Monday, January 18, 2010
A couple of days ago, while I was having a drink with a friend, he brought the subject of how the fan pages of “my Facebook” were flooding “his Facebook,” even though he doesn’t speak Spanish, and made us wonder if there was such thing as a Master mind behind the friendly Facebook that could tell if I have a new friend or just a new acquaintance.
From the technology perspective, I could see this happening some how easily, of course, I am nothing close to a programmer, but could be something like reading patterns such as this person writes on X person’s wall plus more than 1 email in Y period of time equals a new best friend.
Is our social life as simple as that? This made remember a anecdote of when I was a teenager. When I was probably about 13 years old, I used to have a really good friend in school. We were best buddies since primary school and we continued like that through Secondary school even though we had different classrooms. We used to wait for each other for lunch and sat outside the school at the end of the school day.
Time passed by and towards the end of secondary school, one afternoon after classes, sitting outside as normal, we start fighting and even throw a few punches to the air. The next day we ignored each other and our friends in common asked what happen, but we never really knew what happen. We just never hang out again and by the end of the year we never spoke or saw again. With this story, I want to say that friendships were straight forward, simple and visible to you and your friends.
Those were the days without Facebook that can label us as singles or not, nevertheless predict our relationships. I can’t say I have the certainty that such intelligence system exists, and that there's an evilness behind the social network, monitoring our lives to better target advertisement but it does make me think, if this information is not being used for those purposes, what for then?
An even more annoying function is the suggested friends. I read in the FB official blog, back when they launched the function that this functionality, that it would eventually learn from your patterns, meaning every time you say no to someone, it would learn and not show that person again. But in real life, that just doesn't work. I still get added by random (and I guess purpose-less) people who doesn't know me and doesn't even send messages. The worst is when I delete someone, it keeps suggesting me to re-add this person unless I block him or her.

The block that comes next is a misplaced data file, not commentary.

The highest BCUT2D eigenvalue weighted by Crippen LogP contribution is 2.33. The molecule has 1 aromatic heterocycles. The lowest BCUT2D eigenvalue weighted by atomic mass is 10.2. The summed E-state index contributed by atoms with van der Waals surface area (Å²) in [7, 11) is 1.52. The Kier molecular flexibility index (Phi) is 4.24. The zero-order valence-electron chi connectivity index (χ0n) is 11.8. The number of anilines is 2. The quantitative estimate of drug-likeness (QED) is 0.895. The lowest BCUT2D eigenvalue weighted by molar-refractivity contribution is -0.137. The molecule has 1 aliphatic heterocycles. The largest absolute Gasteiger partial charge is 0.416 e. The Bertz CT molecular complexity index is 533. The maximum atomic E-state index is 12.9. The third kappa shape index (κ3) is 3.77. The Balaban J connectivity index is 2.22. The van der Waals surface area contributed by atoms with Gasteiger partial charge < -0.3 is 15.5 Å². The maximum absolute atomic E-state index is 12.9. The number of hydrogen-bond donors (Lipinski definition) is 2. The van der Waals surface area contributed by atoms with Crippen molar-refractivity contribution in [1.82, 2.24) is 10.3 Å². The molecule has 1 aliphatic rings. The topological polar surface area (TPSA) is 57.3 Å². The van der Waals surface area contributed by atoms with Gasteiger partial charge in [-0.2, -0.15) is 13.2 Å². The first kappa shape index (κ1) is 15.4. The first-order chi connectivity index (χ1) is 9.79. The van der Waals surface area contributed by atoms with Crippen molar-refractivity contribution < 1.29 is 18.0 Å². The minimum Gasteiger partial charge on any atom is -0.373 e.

You can call me paranoiac, but I’ve been thinking about it lately, and I don’t think there is a big difference between the times that I write in my older friends and my new friends. The interestingly part is that I don’t get as many invitations to join my other friends groups as I get to this new friend. Is Facebook suggesting me to move forward or just taking a lucky guess. I will see.
Tuesday, January 12, 2010
The problem is that no one really tells you which bank is best, and I remember when I was asking for a address confirmation letter at my university, that letter needs to be addressed to a particular bank, so I asked the office assistant – which bank would you recommend? And he responds - well I have Barclays.- and my choice. An interesting way to choose a bank, considering that coming from abroad, and knowing nothing about their brand and reputation and I was going to trust my one-year cost of living to a “stranger”.
Next thing I did was go to a Barclay’s branch but unfortunately, I was told off (after hours of waiting and been pitched about 5 different accounts that “suited me”) because of some problems with my documents and had to return to the university to correct it. Then I remembered that we had HSBC in my country, so my logic was - perhaps it could be easier to move funds to my UK account. So I changed my mind and requested a letter to open a HSBC bank account.
In my experience, HSBC was the quickest banking experience I’ve ever had. Not only at the beginning that I pre-filled my application online, then went to my nearest branch, and got my account in less than 15 minutes with no queuing or waiting, and I think is just great that they have this “Starbucks like-home feeling ” because they all look familiar, they make you feel comfortable and agree in what they sell. Once I was a customer, the Internet banking just works perfectly, no need to carry an annoying and big security device to access to your account.
I wouldn’t dare to say that HSBC is THE best option but they do know how to make it interesting for international students naming their student account as Passport. They basically sign you on a 1-year contract.
The promise is that your account will be easily transferred (but not necessary) to your country once you finish your studies or want to move back. They also welcome you with a “free sim topped up with £10 credit”, which of course is not very free after the of £8 a month. They also give you more useful advice and a few other useless discounts (at least they were for me) like for Western Union to transfer money abroad.
Thursday, January 7, 2010
There’s a say to make a house feel like home, but when you first live on your own, particularly in a foreign country, that can be challenging. I remember apart from finding where to live, which area, zone or what ever, once I sorted that, I found myself in my new room, with a “naked bed”, an empty closet and a dusty desk. I opened my bags and while trying to sort my clothes, I thought – uff I should’ve brought hangers.
But, who brings that sort of stuff in the luggage? When normally, you have to fight the night before with your bags to be able to close it because is already full, on top of the weight limitations and the number of bags.